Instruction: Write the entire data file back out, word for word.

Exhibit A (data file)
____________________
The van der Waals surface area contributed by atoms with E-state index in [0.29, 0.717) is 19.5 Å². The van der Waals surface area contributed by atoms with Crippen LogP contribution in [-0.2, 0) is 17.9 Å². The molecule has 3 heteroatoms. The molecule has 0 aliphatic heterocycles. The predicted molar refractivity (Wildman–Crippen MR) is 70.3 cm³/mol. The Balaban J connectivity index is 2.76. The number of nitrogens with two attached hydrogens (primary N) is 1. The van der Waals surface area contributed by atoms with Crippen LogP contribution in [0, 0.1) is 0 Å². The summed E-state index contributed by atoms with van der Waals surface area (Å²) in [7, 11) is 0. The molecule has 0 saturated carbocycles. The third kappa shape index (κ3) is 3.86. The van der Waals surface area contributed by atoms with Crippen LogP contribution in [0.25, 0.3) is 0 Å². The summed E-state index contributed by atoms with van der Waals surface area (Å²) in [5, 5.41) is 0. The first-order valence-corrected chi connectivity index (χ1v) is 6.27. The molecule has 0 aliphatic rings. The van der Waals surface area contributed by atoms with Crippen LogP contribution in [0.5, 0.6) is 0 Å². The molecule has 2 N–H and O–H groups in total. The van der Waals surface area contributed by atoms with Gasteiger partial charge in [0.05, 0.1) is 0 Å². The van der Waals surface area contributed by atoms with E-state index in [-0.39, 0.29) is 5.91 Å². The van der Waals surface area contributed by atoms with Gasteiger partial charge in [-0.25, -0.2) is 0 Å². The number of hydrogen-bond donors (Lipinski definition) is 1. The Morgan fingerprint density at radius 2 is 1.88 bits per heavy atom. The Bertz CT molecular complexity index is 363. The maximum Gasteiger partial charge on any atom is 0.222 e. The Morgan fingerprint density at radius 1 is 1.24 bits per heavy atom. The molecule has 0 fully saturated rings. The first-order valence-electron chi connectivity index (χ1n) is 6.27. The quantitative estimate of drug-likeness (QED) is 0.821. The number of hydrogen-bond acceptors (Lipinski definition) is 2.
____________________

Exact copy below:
The van der Waals surface area contributed by atoms with E-state index in [0.29, 0.717) is 19.5 Å². The van der Waals surface area contributed by atoms with Crippen LogP contribution in [-0.2, 0) is 17.9 Å². The molecule has 3 heteroatoms. The molecule has 0 aliphatic heterocycles. The predicted molar refractivity (Wildman–Crippen MR) is 70.3 cm³/mol. The Balaban J connectivity index is 2.76. The number of nitrogens with two attached hydrogens (primary N) is 1. The van der Waals surface area contributed by atoms with Crippen LogP contribution in [0, 0.1) is 0 Å². The summed E-state index contributed by atoms with van der Waals surface area (Å²) in [7, 11) is 0. The molecule has 0 saturated carbocycles. The third kappa shape index (κ3) is 3.86. The van der Waals surface area contributed by atoms with Crippen LogP contribution in [0.25, 0.3) is 0 Å². The summed E-state index contributed by atoms with van der Waals surface area (Å²) in [5, 5.41) is 0. The first-order valence-corrected chi connectivity index (χ1v) is 6.27. The molecule has 0 aliphatic rings. The van der Waals surface area contributed by atoms with Crippen LogP contribution in [0.5, 0.6) is 0 Å². The molecule has 2 N–H and O–H groups in total. The van der Waals surface area contributed by atoms with Gasteiger partial charge in [0.05, 0.1) is 0 Å². The van der Waals surface area contributed by atoms with E-state index in [-0.39, 0.29) is 5.91 Å². The van der Waals surface area contributed by atoms with Gasteiger partial charge in [-0.25, -0.2) is 0 Å². The number of hydrogen-bond donors (Lipinski definition) is 1. The Morgan fingerprint density at radius 2 is 1.88 bits per heavy atom. The Bertz CT molecular complexity index is 363. The maximum Gasteiger partial charge on any atom is 0.222 e. The Morgan fingerprint density at radius 1 is 1.24 bits per heavy atom. The molecule has 0 fully saturated rings. The first-order valence-electron chi connectivity index (χ1n) is 6.27. The quantitative estimate of drug-likeness (QED) is 0.821. The number of hydrogen-bond acceptors (Lipinski definition) is 2.